Condemned 2: A Review
Descent into Darkness
Condemned is a forgotten classic; an above average game that does everything well but doesn't have much lasting appeal. It's not a game that you'll find yourself playing immediately after your first time, nor is it a game you'd recommend highly. It's a game that you can look back on with fond nostalgia, always longing for it but you know you're going to play it for three hours and put it back on the shelf or return it to GAME. Even though this game was rather controversial due to its grotesque imagery and highly disturbing content (not comparable to Amnesia scream-wise, but most certainly chilling), it was still the game that non-horror fans will fear but can still enjoy. And believe me, nobody's more terrified of today's horror like me.
If there's one thing I never understood about Condemned, it's.... well, pretty much everything. This game's story is extremely hard to follow, and the ending leaves you scratching your head, adding to the "WTF" factor that is ever present in this title. In the first game you've not a clue how everything has started, who you're going against, what you're doing to stop them or find them, and even in the end you ask "what was the point in that"? But the sequel's storytelling is far superior to the original game, adding more innovations to prevent the game from getting stale with eeriness and jump scares, mediocre combat and getting lost a lot. Players take control of Ethan Thomas, the protagonist of the previous game, who has become drunk, desperate and destitute in a fictional Metro City. Once he was part of the FBI in the Serial Crime Unit (SCU is an abbreviation you're going to see loads) but has decided to quit after the traumatic events of the previous game, as well as running away from those who tried to take him in. Even though the character of Ethan tries to be interesting thanks to his battle with the demon rum and his disorderly behaviour, developers only made him into a gruff brawler with no other traits. The only noteworthy thing would be when he sees demons if he doesn't quaff a pint of lager or a tot of sherry, and it becomes harder to tell if these things are real or not. Are these monsters he's seeing a living metaphor of his struggles against booze, or are they caused by something else? This is explained very well in the game, and is shrouded in mystery.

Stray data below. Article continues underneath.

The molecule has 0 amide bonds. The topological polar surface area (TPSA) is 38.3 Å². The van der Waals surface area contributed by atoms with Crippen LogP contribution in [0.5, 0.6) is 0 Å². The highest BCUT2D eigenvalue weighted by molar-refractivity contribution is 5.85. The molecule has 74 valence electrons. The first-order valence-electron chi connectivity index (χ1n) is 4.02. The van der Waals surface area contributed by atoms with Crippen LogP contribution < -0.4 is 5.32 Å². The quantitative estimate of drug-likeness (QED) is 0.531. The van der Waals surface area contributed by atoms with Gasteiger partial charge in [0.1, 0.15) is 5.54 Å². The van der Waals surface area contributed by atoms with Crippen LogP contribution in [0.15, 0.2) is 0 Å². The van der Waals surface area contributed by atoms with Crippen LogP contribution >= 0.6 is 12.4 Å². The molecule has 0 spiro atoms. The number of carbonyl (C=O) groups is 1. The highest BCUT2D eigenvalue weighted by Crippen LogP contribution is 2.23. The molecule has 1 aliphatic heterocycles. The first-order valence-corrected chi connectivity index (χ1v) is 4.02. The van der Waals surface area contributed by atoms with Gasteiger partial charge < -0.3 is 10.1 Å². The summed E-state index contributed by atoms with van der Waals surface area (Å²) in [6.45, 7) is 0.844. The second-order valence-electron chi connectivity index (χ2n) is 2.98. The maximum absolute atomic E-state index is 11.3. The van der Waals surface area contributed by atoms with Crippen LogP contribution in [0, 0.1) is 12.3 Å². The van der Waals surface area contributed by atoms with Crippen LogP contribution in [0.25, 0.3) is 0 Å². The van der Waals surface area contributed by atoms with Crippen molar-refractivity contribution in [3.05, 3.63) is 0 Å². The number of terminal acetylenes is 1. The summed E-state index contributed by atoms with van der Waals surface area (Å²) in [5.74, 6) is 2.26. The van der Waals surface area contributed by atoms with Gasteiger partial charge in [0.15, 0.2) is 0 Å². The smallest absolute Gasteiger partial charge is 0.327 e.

Metro City itself is somewhat reminiscent of Gotham City, with many of its districts and quarters being desolate wastelands for crime sprees and gang creation. But unlike the Batman universe, it's not because of recession and poverty but because of magic. The Oro cult, subtly mentioned in the previous game, are up to no good and are suspected of causing all the world's evils that cause men to war, bicker and riot. It's up to Ethan to find out how to stop them, and see what SKX (Serial Killer X) has to do with them, because he's haunting Ethan too.
I can't explain the story any better because it's something words can't do, but playing the game for yourself is the best method of knowing the plot and how it is set out. It's almost as if the story director for this game plugged his head into a computer and uploaded his thoughts, because no writing can tell you a story like this like the game can. Whatever operating system he's using, it's good!